It Itches

Franklin Habit is a photographer, knitter, blogger, and -- not least -- humorist. Would anyone who is not a knitter get the jokes in It Itches? Probably not, but who cares? (It's not like I would think that a book of golf cartoons was funny. So if you or someone you know has a stash -- skeins and skeins of yarn set aside for a someday project -- or has a strong opinion of acrylic versus natural fiber, this book of cartoons and light essays is just the ticket. Habit's pencil drawings of sheep, yarn, and knitters, underscored with witty, one-line captions, would be at home in The New Yorker. A boy is knitting in the schoolyard with a girl bully towering over him. Caption: "If it bothers you that much, Caitlin, then I suggest you and your teddy and your mid-Victorian ideas about gender get the hell back to the other side of the playground." Meanwhile, the selection of his prose pieces varies in style. I was charmed by his impassioned plea to take back the word "craft" from the psychiatric wards, nursing homes, and summer camps and proudly label knitting as a craft -- "Craft (n) 1. An occupation, trade or activity requiring manual dexterity or artistic skill (v) 2. To make or produce with care, skill of ingenuity." He begs us to stop equating a beautifully knit cabled sock with a tissue box made of popsicle sticks. "Craft", he states, "is too ancient, beautiful and noble a word to leave to the hacks of less-inspired housekeeping magazines. My knitting is my craft; therefore I am a craftsman. It is a badge I wear with pride. I made it myself."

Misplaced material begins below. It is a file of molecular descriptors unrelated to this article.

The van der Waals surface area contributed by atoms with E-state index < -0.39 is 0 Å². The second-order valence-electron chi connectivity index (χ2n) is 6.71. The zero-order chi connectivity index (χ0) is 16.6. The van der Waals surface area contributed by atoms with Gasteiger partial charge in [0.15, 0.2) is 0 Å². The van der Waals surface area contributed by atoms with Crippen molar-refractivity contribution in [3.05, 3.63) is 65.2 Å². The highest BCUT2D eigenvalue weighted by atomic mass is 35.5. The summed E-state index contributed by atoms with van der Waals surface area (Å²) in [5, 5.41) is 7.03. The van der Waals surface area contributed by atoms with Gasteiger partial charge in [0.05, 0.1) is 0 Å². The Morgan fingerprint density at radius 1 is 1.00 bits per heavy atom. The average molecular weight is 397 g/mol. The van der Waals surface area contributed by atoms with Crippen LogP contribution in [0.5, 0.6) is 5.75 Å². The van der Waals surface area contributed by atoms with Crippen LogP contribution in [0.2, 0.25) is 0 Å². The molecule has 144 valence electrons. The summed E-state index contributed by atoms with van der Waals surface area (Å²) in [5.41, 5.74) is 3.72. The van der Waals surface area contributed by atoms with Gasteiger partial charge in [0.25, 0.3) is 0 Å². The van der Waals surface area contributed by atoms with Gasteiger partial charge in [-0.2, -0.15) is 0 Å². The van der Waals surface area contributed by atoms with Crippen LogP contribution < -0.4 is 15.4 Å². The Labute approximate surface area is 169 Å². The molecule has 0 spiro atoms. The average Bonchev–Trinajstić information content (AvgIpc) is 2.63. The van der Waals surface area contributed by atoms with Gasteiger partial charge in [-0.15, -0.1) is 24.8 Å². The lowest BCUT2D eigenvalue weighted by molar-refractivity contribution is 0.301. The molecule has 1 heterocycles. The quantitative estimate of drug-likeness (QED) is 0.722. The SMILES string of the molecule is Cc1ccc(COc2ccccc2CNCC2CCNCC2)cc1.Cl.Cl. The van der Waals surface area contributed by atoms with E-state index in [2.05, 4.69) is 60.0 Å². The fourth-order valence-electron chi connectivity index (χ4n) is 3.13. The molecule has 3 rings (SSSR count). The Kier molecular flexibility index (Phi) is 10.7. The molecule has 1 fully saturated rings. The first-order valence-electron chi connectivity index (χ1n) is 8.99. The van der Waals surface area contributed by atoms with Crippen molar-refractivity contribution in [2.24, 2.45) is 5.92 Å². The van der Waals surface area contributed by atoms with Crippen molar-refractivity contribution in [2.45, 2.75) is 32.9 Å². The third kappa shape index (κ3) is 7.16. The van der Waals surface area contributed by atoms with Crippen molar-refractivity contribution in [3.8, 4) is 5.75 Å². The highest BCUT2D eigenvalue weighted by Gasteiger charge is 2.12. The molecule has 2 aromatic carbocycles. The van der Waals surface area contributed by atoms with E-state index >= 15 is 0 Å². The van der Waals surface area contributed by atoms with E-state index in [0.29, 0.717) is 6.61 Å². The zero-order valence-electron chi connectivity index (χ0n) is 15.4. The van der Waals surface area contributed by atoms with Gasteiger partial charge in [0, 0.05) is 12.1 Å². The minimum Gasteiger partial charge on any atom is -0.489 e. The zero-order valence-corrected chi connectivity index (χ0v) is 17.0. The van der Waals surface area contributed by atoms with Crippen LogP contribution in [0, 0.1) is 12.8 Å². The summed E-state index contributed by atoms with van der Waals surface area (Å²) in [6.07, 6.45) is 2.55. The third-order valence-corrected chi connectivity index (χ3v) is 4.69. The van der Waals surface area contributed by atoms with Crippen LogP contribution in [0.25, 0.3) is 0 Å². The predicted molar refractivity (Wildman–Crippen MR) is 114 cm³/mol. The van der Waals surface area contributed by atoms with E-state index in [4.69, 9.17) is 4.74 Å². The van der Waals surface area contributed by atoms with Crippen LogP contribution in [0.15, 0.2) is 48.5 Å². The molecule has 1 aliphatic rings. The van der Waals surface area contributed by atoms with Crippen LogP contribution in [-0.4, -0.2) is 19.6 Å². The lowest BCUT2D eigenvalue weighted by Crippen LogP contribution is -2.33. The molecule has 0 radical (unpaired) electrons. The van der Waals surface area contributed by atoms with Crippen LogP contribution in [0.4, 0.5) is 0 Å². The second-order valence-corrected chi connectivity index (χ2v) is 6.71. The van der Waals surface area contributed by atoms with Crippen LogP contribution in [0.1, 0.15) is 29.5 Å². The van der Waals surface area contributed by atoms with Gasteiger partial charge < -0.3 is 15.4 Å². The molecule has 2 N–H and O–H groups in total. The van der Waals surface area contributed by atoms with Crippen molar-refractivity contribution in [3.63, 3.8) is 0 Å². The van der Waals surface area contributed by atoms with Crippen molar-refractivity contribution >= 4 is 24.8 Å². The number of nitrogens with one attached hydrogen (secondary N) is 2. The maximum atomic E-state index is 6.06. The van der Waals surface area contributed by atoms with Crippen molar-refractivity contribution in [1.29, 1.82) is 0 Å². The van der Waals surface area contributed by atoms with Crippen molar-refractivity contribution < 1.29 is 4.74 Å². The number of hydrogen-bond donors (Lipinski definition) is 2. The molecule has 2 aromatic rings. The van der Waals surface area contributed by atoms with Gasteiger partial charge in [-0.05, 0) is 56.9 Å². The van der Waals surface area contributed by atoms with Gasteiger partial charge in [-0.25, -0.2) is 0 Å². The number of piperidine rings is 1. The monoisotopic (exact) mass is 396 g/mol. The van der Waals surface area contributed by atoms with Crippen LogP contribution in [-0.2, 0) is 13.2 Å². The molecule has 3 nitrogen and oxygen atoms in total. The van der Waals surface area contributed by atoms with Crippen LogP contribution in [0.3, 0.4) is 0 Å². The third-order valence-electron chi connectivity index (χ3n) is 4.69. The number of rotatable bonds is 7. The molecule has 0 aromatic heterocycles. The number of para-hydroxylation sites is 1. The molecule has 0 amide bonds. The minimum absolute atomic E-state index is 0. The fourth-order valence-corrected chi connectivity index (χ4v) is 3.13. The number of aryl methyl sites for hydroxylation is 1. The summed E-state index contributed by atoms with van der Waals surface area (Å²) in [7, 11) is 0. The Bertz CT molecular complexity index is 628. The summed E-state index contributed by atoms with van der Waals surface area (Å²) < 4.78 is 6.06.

April 18: "[W]ould it be too bold to imagine that all warm-blooded animals have arisen from one living filament…?"

Donna Tartt's The Goldfinch is the winner of the 2014 Pulitzer Prize for Fiction. James Parker calls this Dickensian coming-of-age novel "an enveloping…

Books, CDs, DVDs to know about now
Poems That Make Grown Men Cry

And women too.  Luminaries from Colin Firth to Nick Cave and Jonathan Franzen chose the poems that bring them to tears, and the result is a stunning collection of poignant verse from writers like Auden, Whitman, Bishop, Larkin, Neruda and many others.  Warning: choking-up hazard.

The King of Pain

Trapped beneath his entertainment system, reality TV mastermind Rick Salter reflects on his life and tries to piece together the events of the previous evening. Seth Kaufman’s romp is an outrageous meditation on pain and entertainment in a deranged world in which the two are often interchangeable.

The Good Inn

Frank Black, frontman for the Pixies, has written a transgressive historical fiction with shades of Thomas Pynchon (focused as it is on the history of explosives and cinematic pornography), all set in a hallucinatory Edwardian Europe.